#### 2.4. Optimization Settings

#### 2.5. Post-Optimization Checks

^{3}h

^{−1}could be supplied at that junction while maintaining at least 5 m of pressure on all other junctions.

## 3. Results

## 4. Conclusions and Outlook

## Author Contributions

## Funding

## Data Availability Statement

## Acknowledgments

## Conflicts of Interest

## References

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**Figure 1.**Illustration of the structured design of a WDN according to Dutch best practices, i.e., considering primary (blue), secondary (orange) and tertiary pipes (grey) [26].

**Figure 2.**Illustration of the EPANET-model of the drinking water distribution network of City X. Connections to the utility’s transport network (modeled as reservoirs in the hydraulic model) are indicated by a magenta circle.

**Figure 3.**Convergence curve of the optimization of the final design, with the number of generations on the x-axis (log-scale) and the performance on the y-axis.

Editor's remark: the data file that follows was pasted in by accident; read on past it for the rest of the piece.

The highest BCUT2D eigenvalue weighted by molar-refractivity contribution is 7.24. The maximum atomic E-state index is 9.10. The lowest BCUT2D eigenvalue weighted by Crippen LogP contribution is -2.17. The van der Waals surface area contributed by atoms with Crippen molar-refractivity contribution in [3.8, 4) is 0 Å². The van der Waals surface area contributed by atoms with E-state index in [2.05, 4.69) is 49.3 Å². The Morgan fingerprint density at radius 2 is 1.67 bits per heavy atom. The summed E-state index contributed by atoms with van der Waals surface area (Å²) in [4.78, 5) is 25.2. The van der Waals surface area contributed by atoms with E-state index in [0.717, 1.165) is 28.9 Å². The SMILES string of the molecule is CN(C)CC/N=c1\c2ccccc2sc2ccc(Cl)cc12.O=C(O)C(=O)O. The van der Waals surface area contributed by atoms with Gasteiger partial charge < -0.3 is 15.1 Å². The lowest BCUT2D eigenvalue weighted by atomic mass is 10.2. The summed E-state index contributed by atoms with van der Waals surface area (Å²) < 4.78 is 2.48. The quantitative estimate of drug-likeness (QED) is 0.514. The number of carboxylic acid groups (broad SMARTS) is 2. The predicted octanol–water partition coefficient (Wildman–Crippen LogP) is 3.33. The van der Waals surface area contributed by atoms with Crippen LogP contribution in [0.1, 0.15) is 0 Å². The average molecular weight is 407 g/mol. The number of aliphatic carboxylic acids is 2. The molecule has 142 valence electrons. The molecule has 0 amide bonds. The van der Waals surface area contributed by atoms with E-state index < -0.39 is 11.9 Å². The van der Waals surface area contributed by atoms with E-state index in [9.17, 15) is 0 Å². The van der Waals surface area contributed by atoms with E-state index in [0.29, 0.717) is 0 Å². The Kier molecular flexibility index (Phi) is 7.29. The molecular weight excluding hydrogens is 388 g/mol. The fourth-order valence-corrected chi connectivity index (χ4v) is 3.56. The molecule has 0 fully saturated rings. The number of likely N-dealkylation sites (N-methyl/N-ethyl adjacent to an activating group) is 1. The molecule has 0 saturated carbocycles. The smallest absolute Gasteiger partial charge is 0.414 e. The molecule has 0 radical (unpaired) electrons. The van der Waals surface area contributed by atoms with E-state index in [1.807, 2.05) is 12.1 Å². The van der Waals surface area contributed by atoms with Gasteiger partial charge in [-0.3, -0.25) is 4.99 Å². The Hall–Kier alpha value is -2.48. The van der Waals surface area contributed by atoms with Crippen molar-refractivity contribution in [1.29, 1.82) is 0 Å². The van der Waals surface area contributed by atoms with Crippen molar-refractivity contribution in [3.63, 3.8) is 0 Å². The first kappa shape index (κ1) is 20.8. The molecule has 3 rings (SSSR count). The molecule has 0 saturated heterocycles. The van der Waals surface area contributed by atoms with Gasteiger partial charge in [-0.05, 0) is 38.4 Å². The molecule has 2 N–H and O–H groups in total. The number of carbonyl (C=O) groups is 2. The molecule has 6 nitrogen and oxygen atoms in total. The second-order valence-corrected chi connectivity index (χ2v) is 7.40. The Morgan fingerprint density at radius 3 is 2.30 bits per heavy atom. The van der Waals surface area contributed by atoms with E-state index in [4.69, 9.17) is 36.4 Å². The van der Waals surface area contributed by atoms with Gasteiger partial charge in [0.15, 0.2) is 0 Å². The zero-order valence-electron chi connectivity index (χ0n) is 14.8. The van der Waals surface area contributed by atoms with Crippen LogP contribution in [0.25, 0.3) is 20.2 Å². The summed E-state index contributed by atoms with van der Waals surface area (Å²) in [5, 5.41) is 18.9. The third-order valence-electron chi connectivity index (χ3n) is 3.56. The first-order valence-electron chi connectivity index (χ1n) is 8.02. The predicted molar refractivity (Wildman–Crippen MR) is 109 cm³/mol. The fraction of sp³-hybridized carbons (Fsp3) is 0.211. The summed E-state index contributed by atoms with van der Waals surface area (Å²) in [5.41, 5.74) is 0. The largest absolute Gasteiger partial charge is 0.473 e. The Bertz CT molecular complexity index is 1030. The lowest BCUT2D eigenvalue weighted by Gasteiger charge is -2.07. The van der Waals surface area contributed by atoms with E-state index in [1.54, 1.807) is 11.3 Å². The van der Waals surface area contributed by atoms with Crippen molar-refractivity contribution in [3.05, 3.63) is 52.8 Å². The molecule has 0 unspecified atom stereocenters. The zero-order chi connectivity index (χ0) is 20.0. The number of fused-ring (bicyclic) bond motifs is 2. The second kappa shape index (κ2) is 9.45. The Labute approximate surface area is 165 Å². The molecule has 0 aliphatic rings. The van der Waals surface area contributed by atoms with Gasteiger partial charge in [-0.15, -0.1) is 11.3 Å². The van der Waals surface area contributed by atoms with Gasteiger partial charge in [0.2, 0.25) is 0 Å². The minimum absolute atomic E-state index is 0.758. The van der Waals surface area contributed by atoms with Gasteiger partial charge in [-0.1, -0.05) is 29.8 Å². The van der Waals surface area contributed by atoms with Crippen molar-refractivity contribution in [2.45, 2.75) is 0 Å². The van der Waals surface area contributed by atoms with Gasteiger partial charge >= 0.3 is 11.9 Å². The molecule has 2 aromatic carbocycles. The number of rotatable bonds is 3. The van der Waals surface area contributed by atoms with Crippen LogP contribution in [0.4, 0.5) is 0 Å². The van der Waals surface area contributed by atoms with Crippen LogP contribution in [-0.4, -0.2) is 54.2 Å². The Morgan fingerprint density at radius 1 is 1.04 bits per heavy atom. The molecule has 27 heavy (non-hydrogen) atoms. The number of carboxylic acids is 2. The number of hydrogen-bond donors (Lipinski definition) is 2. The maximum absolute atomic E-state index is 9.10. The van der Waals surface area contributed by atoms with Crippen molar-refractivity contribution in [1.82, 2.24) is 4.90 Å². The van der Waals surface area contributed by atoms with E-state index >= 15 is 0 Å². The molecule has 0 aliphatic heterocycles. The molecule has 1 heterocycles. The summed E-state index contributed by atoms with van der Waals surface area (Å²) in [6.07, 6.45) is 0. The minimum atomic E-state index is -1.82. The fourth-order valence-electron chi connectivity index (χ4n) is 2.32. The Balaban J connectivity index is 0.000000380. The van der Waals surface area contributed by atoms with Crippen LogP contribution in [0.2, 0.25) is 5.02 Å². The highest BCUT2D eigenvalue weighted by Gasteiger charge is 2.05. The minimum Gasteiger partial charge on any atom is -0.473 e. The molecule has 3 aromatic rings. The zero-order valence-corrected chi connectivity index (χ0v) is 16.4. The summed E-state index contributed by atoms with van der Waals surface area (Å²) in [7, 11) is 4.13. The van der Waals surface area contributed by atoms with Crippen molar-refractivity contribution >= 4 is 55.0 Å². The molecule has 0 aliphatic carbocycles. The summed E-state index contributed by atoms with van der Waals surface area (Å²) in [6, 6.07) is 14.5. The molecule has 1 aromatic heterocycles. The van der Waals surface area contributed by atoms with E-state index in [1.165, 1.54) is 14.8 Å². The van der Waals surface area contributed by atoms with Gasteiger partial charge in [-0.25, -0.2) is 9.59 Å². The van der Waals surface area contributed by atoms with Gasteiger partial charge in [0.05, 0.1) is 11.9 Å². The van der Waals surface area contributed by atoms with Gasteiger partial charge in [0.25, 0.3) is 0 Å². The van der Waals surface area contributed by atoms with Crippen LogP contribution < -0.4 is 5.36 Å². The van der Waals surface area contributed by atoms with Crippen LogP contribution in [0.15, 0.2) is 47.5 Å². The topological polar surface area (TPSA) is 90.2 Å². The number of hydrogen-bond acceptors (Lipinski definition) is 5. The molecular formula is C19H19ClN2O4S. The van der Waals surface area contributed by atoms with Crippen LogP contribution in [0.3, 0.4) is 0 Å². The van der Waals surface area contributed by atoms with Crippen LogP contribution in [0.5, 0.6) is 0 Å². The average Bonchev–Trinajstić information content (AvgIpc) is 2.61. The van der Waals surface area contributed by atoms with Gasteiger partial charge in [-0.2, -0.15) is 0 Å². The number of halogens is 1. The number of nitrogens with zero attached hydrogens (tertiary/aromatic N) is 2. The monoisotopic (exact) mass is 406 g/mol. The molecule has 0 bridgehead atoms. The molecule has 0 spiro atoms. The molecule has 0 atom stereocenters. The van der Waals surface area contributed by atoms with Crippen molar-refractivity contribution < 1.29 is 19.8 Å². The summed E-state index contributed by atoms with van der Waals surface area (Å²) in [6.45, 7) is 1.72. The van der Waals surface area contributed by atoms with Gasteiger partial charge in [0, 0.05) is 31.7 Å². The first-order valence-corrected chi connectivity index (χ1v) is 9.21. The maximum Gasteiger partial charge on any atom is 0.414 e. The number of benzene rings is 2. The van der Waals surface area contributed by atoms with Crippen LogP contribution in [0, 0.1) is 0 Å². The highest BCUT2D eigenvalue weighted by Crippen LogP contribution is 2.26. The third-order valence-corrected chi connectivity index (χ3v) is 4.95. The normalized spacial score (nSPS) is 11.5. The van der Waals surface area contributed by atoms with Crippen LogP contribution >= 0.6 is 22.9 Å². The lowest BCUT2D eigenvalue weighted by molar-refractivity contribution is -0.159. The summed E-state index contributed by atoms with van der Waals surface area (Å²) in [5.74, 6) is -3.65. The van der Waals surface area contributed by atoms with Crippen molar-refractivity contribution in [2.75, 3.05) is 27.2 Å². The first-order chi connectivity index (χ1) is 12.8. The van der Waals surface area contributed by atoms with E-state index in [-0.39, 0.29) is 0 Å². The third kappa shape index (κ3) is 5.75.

**Figure 4.**Layout of the secondary (magenta) and tertiary (grey) pipes in the current design (

**a**) and the optimized design (

**b**). Compared to the current design, the optimized design shows a clearer secondary structure and a greater number of branched tertiary pipes.

**Figure 5.**Sections with more than 50 connections in the optimized network design. Sections that do not meet the requirement even in the current design are marked with a color with a corresponding number of connections.

**Table 1.**Summary of the best-practice structured design of a WDN in the Netherlands, considering a primary, secondary and tertiary part in a network.

Description | Guiding Principle | Design | |
---|---|---|---|

Primary | Transport function. Diameters > 300 mm. No direct connections. | Security of supply (according to Dutch drinking water law) | Looped |

Secondary | Distribution function. Diameters ~160–300 mm. Customer connections if needed. | Continuity of supply (i.e., robustness against hydraulic disturbance from incidents) If possible, water quality. | Looped, try to decrease diameters, goal is unidirectional flow as much as possible. |